Interview with Dr. Oksana Karpov

///Interview with Dr. Oksana Karpov

Oksana Karpov, DO, an American Board of Obesity Medicine (ABOM) Diplomate, answers questions regarding the importance of an obesity medicine physician.

What unique skill set can the obesity medicine physician bring to the bariatric surgical setting?

Obesity medicine specialist employs various techniques to help patients achieve their goals. A big part of it is a behavioral change where it becomes the obesity physician’s obligation to not only provide medications and meal replacement products, but also stress the importance of major dietary changes that would provide long lasting results. We work together with bariatric surgery specialists to help patients understand that effective weight management strategies consider not only weight loss but also the maintenance of a healthy body weight over time. A comprehensive approach to weight loss as well as continuous patient counseling are some of the unique skills that the obesity medicine physician can bring to the bariatric surgical setting and this can only be achieved by working together as a group. In addition, practicing in an underserved area I’ve seen most of my patients struggling with simple understanding of what a calorie is. So, a big part of my job is to educate patients and make sure that we are achieving goals together through a comprehensive approach to help solidify healthy eating habits for future success.

What impact can the obesity medicine physician have on patient outcomes?

Obesity complications are numerous and I think our primary goal is to help prevent those complications, which include sleep apnea, diabetes, cancer, multiple musculoskeletal conditions, fatty liver disease, GERD, as well as psychological problems such as social stigmatization and depression.  This list is very extensive and it becomes our job as obesity specialists to work on prevention and treatment. When looking at the perioperative period post bariatric surgery, some issues of obesity include surgical and post-surgical risks, wound infections, blood clots in the deep veins, pulmonary embolism and postoperative pneumonia.  Another important impact lies in physician-patient communication by obesity status. Our job is to re-visit clinical interaction with patients and ensure we improve their satisfaction, treatment adherence and better health outcomes.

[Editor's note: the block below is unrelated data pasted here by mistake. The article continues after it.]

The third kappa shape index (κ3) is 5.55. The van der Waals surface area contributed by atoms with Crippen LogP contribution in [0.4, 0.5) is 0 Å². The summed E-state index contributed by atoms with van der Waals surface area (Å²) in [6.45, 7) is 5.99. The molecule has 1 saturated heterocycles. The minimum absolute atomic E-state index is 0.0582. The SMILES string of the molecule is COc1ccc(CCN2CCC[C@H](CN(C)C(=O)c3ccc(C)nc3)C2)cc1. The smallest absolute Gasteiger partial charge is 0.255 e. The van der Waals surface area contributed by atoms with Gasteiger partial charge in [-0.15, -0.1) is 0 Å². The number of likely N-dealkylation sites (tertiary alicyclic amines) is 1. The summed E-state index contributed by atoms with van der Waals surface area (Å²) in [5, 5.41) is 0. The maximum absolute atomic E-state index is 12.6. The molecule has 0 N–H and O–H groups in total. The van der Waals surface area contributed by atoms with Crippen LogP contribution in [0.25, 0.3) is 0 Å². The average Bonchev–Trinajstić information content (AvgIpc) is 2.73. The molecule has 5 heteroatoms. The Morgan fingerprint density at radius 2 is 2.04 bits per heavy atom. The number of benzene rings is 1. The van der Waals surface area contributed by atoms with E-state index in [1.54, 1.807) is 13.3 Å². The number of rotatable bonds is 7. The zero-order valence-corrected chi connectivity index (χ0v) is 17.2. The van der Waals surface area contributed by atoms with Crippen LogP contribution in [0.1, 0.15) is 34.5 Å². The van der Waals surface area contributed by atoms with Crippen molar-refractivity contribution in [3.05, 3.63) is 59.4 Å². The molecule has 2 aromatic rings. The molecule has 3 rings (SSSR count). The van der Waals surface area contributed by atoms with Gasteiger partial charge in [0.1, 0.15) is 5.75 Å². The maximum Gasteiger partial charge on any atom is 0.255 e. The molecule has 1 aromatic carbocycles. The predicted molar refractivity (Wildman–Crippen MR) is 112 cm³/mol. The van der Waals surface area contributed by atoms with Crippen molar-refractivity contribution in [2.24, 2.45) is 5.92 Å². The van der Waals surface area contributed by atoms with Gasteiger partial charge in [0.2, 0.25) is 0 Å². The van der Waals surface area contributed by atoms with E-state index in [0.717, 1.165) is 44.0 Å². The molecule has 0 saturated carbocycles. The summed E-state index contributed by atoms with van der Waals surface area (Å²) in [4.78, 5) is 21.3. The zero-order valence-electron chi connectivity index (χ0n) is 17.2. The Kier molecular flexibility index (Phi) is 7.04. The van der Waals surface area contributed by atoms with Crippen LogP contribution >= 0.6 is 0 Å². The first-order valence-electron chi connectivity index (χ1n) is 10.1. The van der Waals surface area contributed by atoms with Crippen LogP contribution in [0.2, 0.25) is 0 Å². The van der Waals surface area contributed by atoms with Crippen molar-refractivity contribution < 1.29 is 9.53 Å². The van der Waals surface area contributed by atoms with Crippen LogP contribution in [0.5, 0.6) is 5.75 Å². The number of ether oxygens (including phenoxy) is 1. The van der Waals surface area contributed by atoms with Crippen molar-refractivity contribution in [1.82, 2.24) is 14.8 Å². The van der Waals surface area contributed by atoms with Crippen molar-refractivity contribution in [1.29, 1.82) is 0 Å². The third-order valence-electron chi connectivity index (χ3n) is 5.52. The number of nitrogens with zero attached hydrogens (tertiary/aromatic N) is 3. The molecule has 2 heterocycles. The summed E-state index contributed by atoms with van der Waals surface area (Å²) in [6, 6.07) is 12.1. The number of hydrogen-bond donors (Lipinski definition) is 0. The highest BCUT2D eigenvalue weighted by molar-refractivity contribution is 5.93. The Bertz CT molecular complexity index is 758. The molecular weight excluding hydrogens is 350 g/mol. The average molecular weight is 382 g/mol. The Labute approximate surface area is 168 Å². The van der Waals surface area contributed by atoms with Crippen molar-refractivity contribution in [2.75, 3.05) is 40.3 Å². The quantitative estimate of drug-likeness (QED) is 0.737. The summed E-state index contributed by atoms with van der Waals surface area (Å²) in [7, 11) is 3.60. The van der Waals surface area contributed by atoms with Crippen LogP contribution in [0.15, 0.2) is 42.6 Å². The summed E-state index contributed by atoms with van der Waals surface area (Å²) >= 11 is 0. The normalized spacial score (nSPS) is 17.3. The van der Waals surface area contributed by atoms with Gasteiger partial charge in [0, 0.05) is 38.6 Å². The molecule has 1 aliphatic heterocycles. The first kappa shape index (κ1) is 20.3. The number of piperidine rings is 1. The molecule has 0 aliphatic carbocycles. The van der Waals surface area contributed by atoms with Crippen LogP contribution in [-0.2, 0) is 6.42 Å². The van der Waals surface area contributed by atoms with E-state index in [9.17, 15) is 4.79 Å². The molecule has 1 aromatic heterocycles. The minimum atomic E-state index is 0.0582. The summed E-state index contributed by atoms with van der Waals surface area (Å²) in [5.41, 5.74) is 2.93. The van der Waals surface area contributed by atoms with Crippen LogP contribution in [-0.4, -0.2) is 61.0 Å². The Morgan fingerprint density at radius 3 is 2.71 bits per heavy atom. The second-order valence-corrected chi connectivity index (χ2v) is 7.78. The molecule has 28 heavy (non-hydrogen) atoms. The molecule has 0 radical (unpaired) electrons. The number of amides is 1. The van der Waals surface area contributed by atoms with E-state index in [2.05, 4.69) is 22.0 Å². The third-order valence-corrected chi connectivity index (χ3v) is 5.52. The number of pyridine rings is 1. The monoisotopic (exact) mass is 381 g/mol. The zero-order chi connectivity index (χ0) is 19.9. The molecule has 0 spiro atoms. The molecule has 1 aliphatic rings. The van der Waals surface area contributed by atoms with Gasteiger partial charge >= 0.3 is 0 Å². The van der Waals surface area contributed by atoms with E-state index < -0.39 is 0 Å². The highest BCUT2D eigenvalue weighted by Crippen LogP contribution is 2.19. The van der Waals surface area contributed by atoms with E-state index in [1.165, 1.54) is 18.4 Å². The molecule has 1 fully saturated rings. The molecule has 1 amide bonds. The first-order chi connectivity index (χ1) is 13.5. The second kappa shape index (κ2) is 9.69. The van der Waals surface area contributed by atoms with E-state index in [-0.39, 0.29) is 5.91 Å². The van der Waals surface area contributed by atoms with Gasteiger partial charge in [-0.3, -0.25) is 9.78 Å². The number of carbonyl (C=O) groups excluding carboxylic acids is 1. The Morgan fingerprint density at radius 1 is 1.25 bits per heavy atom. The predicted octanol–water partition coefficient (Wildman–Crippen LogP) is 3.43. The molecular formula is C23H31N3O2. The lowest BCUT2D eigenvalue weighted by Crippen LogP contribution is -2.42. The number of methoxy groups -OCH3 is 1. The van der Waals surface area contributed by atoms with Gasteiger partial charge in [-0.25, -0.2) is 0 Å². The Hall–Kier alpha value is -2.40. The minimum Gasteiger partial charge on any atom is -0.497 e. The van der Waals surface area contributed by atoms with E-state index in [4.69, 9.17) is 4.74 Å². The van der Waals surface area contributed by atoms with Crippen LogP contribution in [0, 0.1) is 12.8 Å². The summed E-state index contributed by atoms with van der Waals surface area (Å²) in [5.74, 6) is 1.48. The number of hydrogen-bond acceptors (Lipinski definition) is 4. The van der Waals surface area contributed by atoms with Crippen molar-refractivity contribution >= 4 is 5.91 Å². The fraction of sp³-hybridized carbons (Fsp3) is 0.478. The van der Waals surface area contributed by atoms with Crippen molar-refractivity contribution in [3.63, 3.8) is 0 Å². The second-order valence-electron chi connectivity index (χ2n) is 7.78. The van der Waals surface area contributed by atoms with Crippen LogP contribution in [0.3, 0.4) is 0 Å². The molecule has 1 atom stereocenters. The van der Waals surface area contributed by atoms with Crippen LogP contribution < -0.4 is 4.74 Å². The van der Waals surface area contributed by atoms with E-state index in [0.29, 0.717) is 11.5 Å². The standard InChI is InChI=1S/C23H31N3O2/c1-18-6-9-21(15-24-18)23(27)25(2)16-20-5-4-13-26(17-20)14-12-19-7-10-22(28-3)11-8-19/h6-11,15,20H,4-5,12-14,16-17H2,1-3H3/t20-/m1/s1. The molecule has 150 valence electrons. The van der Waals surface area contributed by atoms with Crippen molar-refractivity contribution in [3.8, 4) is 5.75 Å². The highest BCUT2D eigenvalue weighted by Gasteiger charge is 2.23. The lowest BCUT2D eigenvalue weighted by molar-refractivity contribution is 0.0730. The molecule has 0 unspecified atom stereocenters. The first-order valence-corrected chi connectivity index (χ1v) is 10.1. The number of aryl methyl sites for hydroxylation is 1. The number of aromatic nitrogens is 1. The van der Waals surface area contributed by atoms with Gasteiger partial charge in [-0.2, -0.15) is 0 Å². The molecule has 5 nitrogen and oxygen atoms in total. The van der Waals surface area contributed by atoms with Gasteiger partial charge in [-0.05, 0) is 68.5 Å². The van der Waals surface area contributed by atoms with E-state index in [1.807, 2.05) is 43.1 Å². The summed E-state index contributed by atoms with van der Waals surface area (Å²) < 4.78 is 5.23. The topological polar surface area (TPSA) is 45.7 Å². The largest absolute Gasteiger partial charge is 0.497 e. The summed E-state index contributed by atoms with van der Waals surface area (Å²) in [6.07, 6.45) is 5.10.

Have you had the experience of working with a bariatric surgeon?

Yes. Having established communication with bariatric surgeon not only helped me to improve patient experience but led to significantly better patient compliance and outcomes.

Are there any clinical findings or evidence-based research supporting the value of obesity medicine physicians and bariatric surgeons working together?

Most patients know the difference between cardiologist and cardiac surgeon, however, more emphasis /research studies are needed to stress the importance of the obesity specialist and bariatric surgeon working together.  Gastric bypass and other weight-loss surgeries are typically done only after patients have tried to lose weight by improving their diet and exercise habits. Patients need to meet certain medical guidelines to qualify for weight-loss surgery and it is the job of an obesity specialist to carefully select these patients.  One example of bariatric surgeons working together with obesity specialist is looking at patients who do not achieve optimal weight loss or regain weight after bariatric surgery. There are multiple NIH studies on adjuvant weight loss medication to help half weight regain in those patients. https://www.ncbi.nlm.nih.gov/pubmed/29287757l;

What is the value of working with an ABOM Diplomate specifically?

Obesity is the most prevalent chronic disease in our society. Yet, many physicians are not trained in how to manage it. The American Board of Obesity Medicine certifies physicians looking to bridge this gap.

Dr. Oksana Karpov, DO is the Program Director, Osteopathic Internal Medicine, at UPMC McKeesport in McKeesport, PA. In addition, she is Director of Medical Education (DME) at UPMC McKeesport and Clinical Assistant Professor of Internal Medicine at Lake Erie College of Osteopathic Medicine. She graduated from Lake Erie College of Osteopathic Medicine in 2007 and completed a residency in internal medicine at UPMC Mercy in Pittsburgh, PA in 2010. She was certified as an ABOM diplomate in 2017 after realizing the importance of spending time educating her patients and helping them achieve weight loss.

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By |2018-12-03T09:49:22+00:00December 3rd, 2018|American Board of Obesity Medicine|0 Comments

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